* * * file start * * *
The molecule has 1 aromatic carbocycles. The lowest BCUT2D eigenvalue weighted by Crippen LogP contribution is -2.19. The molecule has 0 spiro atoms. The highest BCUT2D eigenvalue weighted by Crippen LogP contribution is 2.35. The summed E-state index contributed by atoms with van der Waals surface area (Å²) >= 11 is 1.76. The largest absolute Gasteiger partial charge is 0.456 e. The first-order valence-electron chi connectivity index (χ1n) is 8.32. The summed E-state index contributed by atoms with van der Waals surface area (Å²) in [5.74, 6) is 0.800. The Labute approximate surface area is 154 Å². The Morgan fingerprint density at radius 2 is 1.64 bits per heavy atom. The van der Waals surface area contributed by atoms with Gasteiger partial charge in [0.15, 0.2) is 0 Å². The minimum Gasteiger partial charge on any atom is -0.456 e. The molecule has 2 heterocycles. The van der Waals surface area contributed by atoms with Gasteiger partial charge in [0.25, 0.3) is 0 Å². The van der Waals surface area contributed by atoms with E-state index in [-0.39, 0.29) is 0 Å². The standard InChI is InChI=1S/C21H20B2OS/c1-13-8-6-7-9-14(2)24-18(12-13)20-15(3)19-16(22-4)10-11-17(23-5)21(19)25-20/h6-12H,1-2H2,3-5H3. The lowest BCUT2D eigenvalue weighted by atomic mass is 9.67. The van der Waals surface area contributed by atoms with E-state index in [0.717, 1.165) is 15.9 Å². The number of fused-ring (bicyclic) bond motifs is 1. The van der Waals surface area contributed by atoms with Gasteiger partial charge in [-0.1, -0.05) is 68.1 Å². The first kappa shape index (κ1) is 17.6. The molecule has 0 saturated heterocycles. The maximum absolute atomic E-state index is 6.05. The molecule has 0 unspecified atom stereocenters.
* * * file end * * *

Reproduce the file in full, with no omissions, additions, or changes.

The molecule has 1 aromatic carbocycles. The lowest BCUT2D eigenvalue weighted by Crippen LogP contribution is -2.19. The molecule has 0 spiro atoms. The highest BCUT2D eigenvalue weighted by Crippen LogP contribution is 2.35. The summed E-state index contributed by atoms with van der Waals surface area (Å²) >= 11 is 1.76. The largest absolute Gasteiger partial charge is 0.456 e. The first-order valence-electron chi connectivity index (χ1n) is 8.32. The summed E-state index contributed by atoms with van der Waals surface area (Å²) in [5.74, 6) is 0.800. The Labute approximate surface area is 154 Å². The Morgan fingerprint density at radius 2 is 1.64 bits per heavy atom. The van der Waals surface area contributed by atoms with Gasteiger partial charge in [0.15, 0.2) is 0 Å². The minimum Gasteiger partial charge on any atom is -0.456 e. The molecule has 2 heterocycles. The van der Waals surface area contributed by atoms with Gasteiger partial charge in [0.25, 0.3) is 0 Å². The van der Waals surface area contributed by atoms with E-state index in [-0.39, 0.29) is 0 Å². The standard InChI is InChI=1S/C21H20B2OS/c1-13-8-6-7-9-14(2)24-18(12-13)20-15(3)19-16(22-4)10-11-17(23-5)21(19)25-20/h6-12H,1-2H2,3-5H3. The lowest BCUT2D eigenvalue weighted by atomic mass is 9.67. The van der Waals surface area contributed by atoms with E-state index in [0.717, 1.165) is 15.9 Å². The number of fused-ring (bicyclic) bond motifs is 1. The van der Waals surface area contributed by atoms with Gasteiger partial charge in [-0.1, -0.05) is 68.1 Å². The first kappa shape index (κ1) is 17.6. The molecule has 0 saturated heterocycles. The maximum absolute atomic E-state index is 6.05. The molecule has 0 unspecified atom stereocenters.